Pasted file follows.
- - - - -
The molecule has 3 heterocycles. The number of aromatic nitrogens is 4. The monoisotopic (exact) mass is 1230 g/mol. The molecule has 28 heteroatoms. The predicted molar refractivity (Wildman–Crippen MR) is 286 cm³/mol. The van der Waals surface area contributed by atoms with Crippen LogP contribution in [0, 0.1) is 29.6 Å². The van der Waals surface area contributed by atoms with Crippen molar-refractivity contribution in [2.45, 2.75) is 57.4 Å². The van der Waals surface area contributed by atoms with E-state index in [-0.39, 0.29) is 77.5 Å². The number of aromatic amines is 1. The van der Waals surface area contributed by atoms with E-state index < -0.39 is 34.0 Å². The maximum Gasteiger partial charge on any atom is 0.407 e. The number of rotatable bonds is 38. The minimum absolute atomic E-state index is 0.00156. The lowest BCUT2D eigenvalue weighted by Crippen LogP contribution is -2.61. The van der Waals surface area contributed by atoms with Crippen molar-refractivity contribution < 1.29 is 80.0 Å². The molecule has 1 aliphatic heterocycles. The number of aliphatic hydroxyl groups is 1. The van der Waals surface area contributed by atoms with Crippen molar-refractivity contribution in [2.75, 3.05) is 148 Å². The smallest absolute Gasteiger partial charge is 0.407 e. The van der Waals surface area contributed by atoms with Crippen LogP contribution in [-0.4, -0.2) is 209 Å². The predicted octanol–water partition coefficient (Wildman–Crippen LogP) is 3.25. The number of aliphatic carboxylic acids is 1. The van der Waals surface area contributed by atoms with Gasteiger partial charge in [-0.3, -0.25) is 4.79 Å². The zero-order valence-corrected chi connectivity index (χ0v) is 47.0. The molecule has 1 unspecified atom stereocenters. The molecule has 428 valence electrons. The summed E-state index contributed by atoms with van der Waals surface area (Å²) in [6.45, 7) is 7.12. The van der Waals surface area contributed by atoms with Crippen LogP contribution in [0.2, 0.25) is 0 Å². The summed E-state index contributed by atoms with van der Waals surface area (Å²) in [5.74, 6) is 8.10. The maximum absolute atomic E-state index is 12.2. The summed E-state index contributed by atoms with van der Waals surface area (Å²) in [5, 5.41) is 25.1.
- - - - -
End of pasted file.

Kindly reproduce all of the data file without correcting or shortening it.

The molecule has 3 heterocycles. The number of aromatic nitrogens is 4. The monoisotopic (exact) mass is 1230 g/mol. The molecule has 28 heteroatoms. The predicted molar refractivity (Wildman–Crippen MR) is 286 cm³/mol. The van der Waals surface area contributed by atoms with Crippen LogP contribution in [0, 0.1) is 29.6 Å². The van der Waals surface area contributed by atoms with Crippen molar-refractivity contribution in [2.45, 2.75) is 57.4 Å². The van der Waals surface area contributed by atoms with E-state index in [-0.39, 0.29) is 77.5 Å². The number of aromatic amines is 1. The van der Waals surface area contributed by atoms with E-state index < -0.39 is 34.0 Å². The maximum Gasteiger partial charge on any atom is 0.407 e. The number of rotatable bonds is 38. The minimum absolute atomic E-state index is 0.00156. The lowest BCUT2D eigenvalue weighted by Crippen LogP contribution is -2.61. The van der Waals surface area contributed by atoms with Crippen molar-refractivity contribution < 1.29 is 80.0 Å². The molecule has 1 aliphatic heterocycles. The number of aliphatic hydroxyl groups is 1. The van der Waals surface area contributed by atoms with Crippen molar-refractivity contribution in [2.75, 3.05) is 148 Å². The smallest absolute Gasteiger partial charge is 0.407 e. The van der Waals surface area contributed by atoms with Crippen LogP contribution in [-0.4, -0.2) is 209 Å². The predicted octanol–water partition coefficient (Wildman–Crippen LogP) is 3.25. The number of aliphatic carboxylic acids is 1. The van der Waals surface area contributed by atoms with Gasteiger partial charge in [-0.3, -0.25) is 4.79 Å². The zero-order valence-corrected chi connectivity index (χ0v) is 47.0. The molecule has 1 unspecified atom stereocenters. The molecule has 428 valence electrons. The summed E-state index contributed by atoms with van der Waals surface area (Å²) in [6.45, 7) is 7.12. The van der Waals surface area contributed by atoms with Crippen LogP contribution in [0.2, 0.25) is 0 Å². The summed E-state index contributed by atoms with van der Waals surface area (Å²) in [5.74, 6) is 8.10. The maximum absolute atomic E-state index is 12.2. The summed E-state index contributed by atoms with van der Waals surface area (Å²) in [5, 5.41) is 25.1.